Julia Fierro contemplates a challenge of many novelists:
When I asked literary writers about their experience writing sex, their responses ranged from, “I am terrified of sex scenes!” to “I fear the reader will think I’m a pervert, or terrifically immature, or both.” Why do so many literary writers fear writing about sex? Why do we add to the collective anxiety by celebrating The Literary Review’s “Bad Sex Award” — the annual public humiliation and literary stoning of one published writer?
In my experience as both a writer and a teacher, this fear of writing about sex is tied to the fear of sentimentality that takes root in a writer’s formative years. Writing instructors chastise writers in class — a setting that can feel quite public — when the writer risks sentiment, which a naïve writer might mistake for emotion. Writers accrue a kind of scar tissue, blocking their ability and their confidence to imply emotion, inevitably leading to a clouding of meaning in their work.
Meanwhile, Amanda Hess wonders when erotica will be taken seriously:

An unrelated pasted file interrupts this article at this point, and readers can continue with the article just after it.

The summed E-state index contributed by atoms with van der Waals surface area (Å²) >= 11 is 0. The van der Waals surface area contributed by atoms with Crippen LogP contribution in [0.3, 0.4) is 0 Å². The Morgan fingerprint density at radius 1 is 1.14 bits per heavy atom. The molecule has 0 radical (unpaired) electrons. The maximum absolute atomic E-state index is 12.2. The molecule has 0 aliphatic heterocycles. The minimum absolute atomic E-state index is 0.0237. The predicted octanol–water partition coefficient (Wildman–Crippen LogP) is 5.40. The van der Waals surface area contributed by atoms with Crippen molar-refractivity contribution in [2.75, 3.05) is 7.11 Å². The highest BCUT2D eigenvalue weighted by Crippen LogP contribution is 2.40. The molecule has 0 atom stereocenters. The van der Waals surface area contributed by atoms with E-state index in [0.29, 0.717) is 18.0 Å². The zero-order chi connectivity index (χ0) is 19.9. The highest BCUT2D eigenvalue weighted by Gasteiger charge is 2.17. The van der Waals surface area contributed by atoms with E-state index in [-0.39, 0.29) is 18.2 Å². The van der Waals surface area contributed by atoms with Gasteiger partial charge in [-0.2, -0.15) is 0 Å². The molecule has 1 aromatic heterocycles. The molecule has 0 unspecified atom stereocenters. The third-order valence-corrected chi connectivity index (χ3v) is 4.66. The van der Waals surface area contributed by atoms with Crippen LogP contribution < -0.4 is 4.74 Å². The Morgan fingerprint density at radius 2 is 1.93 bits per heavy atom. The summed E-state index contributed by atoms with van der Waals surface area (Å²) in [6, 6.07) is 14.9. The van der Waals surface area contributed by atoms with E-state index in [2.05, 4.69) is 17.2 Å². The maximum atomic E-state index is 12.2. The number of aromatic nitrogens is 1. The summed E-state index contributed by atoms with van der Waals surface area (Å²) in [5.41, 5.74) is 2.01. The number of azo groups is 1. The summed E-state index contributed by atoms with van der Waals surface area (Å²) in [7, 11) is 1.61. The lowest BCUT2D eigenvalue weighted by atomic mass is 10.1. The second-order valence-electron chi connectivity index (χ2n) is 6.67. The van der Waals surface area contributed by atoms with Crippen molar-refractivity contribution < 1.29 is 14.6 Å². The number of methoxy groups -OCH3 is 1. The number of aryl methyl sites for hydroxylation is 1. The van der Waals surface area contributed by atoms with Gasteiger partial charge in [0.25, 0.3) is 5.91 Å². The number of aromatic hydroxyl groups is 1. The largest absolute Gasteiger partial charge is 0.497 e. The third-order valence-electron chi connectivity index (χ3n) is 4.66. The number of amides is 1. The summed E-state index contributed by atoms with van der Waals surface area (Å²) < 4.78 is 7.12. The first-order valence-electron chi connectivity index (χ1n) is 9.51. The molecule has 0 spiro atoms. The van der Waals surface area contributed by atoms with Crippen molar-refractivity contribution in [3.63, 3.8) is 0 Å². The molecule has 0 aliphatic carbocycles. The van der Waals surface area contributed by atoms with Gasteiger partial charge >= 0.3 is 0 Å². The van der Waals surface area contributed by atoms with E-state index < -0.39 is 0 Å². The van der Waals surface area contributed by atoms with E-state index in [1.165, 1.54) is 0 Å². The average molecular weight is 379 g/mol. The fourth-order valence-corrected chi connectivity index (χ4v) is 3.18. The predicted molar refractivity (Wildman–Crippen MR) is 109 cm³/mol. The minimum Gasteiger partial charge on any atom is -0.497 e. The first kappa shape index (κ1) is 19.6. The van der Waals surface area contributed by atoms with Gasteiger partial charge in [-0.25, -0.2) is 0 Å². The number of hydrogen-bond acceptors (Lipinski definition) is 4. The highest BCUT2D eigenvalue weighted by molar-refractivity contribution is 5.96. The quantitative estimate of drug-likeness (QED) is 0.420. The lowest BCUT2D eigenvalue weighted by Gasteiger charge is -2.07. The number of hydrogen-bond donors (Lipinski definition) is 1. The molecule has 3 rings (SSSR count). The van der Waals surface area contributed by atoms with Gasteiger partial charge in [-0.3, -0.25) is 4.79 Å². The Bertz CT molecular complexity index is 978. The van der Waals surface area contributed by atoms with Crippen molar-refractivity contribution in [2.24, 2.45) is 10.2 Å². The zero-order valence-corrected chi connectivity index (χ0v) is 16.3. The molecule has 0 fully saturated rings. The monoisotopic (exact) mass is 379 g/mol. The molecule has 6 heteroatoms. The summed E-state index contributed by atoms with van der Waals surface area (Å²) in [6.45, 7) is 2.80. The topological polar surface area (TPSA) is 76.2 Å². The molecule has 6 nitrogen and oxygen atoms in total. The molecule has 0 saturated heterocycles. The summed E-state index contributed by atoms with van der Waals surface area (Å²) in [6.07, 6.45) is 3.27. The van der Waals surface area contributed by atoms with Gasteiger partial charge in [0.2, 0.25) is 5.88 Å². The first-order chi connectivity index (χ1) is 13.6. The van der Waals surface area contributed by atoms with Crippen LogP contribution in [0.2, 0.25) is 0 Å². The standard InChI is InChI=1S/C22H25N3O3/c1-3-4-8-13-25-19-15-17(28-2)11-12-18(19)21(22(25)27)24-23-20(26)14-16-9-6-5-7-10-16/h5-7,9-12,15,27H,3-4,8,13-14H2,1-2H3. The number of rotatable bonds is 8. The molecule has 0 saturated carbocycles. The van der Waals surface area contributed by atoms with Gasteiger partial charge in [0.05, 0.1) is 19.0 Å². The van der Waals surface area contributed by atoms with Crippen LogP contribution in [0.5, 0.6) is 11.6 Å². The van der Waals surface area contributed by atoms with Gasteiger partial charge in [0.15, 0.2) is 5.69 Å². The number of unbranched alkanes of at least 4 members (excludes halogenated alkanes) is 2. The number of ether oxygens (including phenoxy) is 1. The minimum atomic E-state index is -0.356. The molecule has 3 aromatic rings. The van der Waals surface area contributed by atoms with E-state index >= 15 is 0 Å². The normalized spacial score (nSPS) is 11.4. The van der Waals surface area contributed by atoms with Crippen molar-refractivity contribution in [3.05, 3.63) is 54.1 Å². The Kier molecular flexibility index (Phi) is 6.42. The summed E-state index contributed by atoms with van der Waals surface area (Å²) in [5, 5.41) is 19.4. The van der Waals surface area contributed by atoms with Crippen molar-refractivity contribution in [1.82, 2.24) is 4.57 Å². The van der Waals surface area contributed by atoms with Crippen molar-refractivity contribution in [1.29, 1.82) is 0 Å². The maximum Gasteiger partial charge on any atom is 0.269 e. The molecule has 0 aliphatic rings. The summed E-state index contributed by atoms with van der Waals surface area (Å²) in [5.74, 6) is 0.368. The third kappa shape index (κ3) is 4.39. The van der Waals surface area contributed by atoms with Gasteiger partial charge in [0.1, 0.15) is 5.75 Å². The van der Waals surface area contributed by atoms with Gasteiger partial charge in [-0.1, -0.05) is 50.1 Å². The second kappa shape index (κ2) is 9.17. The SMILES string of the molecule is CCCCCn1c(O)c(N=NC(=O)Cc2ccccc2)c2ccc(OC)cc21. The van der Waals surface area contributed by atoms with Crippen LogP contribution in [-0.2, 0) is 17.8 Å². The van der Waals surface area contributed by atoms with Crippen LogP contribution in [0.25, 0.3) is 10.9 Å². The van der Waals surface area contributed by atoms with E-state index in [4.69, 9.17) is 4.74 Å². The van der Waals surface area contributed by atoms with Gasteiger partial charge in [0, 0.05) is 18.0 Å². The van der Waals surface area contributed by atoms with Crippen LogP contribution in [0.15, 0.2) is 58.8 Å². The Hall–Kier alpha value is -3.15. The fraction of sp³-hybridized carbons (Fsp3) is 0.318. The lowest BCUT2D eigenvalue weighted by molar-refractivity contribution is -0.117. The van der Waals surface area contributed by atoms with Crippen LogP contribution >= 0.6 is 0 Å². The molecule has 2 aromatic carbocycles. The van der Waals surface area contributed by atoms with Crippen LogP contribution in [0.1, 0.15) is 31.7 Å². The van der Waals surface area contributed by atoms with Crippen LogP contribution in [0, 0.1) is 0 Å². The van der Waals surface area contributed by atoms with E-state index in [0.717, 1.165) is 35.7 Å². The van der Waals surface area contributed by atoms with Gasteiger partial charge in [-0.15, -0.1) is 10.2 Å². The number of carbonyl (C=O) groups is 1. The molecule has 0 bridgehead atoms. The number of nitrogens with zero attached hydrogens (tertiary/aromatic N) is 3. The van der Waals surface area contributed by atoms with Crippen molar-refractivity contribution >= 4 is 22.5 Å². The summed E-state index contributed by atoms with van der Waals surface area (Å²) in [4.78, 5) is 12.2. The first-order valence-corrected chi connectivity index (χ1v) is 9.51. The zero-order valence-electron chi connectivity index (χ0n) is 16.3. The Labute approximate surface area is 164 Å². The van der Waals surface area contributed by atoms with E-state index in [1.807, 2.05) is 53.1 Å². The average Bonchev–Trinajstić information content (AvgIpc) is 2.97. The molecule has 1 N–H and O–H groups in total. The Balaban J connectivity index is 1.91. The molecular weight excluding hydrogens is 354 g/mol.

Fifty Shades has only cemented erotica’s reputation as juvenile, poorly-constructed, and—perhaps most damning—totally feminine.
In a world where most mainstream pornography is filmed with a male viewer in mind (and often, with guys manning the camera and the promotional machine), written erotica has been traditionally more accessible to women, who can produce it cheaply and anonymously, with few resources, no institutional support, and reduced risk of public shaming. That’s only reinforced the idea that women prefer to read their smut as opposed to watching it—and that they’re so hard up, they’ll accept whatever amateur bodice-rippers are offered to them.
The Internet has changed only some of that. Online, it’s easy to click away from traditionally feminine stuff and into “some crazy fetishes and things that are clearly not ‘girly,’ ” [Lux Alptraum, publisher and editor of the sex-centered blog Fleshbot] says. “Erotica can be Harry/Draco slash fiction. It can be aliens raping farmers. It can be whatever you want, and it doesn’t have to be in this soft purple packaging with the heaving bosoms and Fabio.” (Trust: I’ve read plotlines on Literotica.com that would not be legal to film in the United States.)